You are probably wondering how you’ve done this, aren’t you? Well, by capriciously deciding that the labor of minimum wage earners should be worth more, you’re sending ripples throughout the entire economy. You’ve forced business to pay more for the same thing. Who will bear the cost of this? Business, you say? Where is business going to get the money to pay for this? You don’t know, do you? You think that they’re just going to make less profit? As we all know from listening to the media, every business has plenty of extra profits to just spread around. Well Governor, I thought you’d be a little smarter than the second-rate socialists masquerading as our State Senators and Representitives. Apparently, you’re not.

Or, maybe you are smarter than they, and you do know that the citizens of California will end up paying for this, but you think that appeasing the left is worth the price. Either way, please open your eyes. You say you will stand up for the working people of California. Then do so. Stand up for us by not making us pay the price for feel good measures like minimum wage increases. Don’t make them pay more for food, medicine, gasoline, and everything else. You see, we are the ones who will pay this new minimum wage. Not businesses. We, the working Californians, are the reason most of the businesses here exist. They serve us because we pay them to. Now we will be paying more for their services. Can we look forward to another ten cents a gallon, another dollar per movie ticket, another quarter per loaf of bread because of this abomination? Absolutely.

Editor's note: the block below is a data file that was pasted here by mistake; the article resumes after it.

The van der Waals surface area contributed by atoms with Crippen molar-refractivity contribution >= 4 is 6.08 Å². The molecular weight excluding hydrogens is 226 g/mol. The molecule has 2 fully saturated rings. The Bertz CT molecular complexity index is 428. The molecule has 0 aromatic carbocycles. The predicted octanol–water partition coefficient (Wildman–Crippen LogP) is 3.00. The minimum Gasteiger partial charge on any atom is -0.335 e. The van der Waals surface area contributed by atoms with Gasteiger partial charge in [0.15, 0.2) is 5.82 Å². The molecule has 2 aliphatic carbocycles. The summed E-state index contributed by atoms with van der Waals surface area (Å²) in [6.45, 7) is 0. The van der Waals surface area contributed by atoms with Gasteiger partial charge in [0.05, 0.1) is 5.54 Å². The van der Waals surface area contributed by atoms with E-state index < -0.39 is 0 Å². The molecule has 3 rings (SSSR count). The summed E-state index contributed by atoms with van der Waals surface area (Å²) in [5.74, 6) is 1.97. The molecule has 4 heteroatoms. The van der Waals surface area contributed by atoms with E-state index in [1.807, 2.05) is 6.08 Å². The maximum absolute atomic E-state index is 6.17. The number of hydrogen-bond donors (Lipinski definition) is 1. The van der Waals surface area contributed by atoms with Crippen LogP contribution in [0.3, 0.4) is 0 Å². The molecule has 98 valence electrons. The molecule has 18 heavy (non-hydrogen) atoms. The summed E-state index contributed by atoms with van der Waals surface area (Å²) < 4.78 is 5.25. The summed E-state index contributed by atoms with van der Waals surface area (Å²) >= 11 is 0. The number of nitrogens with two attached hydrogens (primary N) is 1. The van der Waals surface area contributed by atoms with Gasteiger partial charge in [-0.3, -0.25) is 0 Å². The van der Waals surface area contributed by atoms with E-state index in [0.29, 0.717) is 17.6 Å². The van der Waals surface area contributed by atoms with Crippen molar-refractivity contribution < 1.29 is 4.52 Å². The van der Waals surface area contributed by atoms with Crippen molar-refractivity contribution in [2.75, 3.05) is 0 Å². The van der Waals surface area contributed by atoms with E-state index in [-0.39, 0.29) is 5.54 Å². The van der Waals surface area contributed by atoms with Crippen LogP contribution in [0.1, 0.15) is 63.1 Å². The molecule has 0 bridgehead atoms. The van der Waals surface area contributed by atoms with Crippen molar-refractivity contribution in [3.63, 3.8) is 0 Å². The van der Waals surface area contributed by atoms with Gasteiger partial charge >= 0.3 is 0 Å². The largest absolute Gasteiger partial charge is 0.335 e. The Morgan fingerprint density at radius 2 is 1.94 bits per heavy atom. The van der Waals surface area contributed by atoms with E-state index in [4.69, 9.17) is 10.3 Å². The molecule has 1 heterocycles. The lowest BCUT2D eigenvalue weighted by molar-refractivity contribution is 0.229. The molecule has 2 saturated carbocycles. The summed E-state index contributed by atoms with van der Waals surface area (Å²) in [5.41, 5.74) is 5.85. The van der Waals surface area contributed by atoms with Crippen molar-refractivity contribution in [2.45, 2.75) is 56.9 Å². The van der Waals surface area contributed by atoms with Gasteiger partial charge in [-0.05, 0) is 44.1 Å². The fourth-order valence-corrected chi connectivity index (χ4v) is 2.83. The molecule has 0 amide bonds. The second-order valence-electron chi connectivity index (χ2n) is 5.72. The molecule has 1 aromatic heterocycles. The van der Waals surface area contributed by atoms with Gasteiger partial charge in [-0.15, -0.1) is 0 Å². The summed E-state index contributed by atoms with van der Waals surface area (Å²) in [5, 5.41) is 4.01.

The economy, as much as it can be viewed as a single entity, is a vast matrix of transactions based on worth. If you distort some of those decisions through the force of law, the people making other decisions will make them differently in reaction. The supermarket owner who has to pay employees $1.25 per hour more will raise the prices of his products to adjust, or he might fire an employee. Either way, the effects of this decision will ripple through the matrix and the whole will find a balance acceptable to those making the decisions. The force of law is not enough to overpower the judgement of millions of people acting in their own interests; it will never be.

Please, Governor, let your own judgement and your observation of reality be your guide. Rise above petty partisan games, and don’t repeat the same mistakes of your lamentable predicessor. If you can’t, we will all be worse off.

~A Concerned Californian~